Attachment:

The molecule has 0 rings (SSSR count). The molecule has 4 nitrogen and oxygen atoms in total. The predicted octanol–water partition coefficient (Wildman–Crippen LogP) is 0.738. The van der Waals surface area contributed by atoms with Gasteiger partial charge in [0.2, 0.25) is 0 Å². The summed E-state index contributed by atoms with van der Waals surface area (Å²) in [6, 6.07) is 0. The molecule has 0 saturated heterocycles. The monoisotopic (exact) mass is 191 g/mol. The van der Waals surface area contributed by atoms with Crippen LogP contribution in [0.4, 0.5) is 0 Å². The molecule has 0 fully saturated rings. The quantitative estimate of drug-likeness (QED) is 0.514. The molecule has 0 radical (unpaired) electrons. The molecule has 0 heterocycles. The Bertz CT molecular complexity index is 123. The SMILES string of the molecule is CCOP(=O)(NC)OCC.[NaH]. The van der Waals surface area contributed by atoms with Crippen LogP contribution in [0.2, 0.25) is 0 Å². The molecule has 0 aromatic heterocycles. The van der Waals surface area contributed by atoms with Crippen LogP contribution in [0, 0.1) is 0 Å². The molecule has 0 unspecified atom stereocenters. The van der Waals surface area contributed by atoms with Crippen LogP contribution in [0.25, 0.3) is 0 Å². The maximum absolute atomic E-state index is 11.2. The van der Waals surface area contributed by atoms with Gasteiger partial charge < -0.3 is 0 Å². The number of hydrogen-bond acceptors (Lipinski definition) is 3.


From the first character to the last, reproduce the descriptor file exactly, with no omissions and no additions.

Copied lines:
The molecule has 0 rings (SSSR count). The molecule has 4 nitrogen and oxygen atoms in total. The predicted octanol–water partition coefficient (Wildman–Crippen LogP) is 0.738. The van der Waals surface area contributed by atoms with Gasteiger partial charge in [0.2, 0.25) is 0 Å². The summed E-state index contributed by atoms with van der Waals surface area (Å²) in [6, 6.07) is 0. The molecule has 0 saturated heterocycles. The monoisotopic (exact) mass is 191 g/mol. The van der Waals surface area contributed by atoms with Crippen LogP contribution in [0.4, 0.5) is 0 Å². The molecule has 0 fully saturated rings. The quantitative estimate of drug-likeness (QED) is 0.514. The molecule has 0 radical (unpaired) electrons. The molecule has 0 heterocycles. The Bertz CT molecular complexity index is 123. The SMILES string of the molecule is CCOP(=O)(NC)OCC.[NaH]. The van der Waals surface area contributed by atoms with Crippen LogP contribution in [0.2, 0.25) is 0 Å². The molecule has 0 aromatic heterocycles. The van der Waals surface area contributed by atoms with Crippen LogP contribution in [0, 0.1) is 0 Å². The molecule has 0 unspecified atom stereocenters. The van der Waals surface area contributed by atoms with Crippen LogP contribution in [0.25, 0.3) is 0 Å². The maximum absolute atomic E-state index is 11.2. The van der Waals surface area contributed by atoms with Gasteiger partial charge < -0.3 is 0 Å². The number of hydrogen-bond acceptors (Lipinski definition) is 3.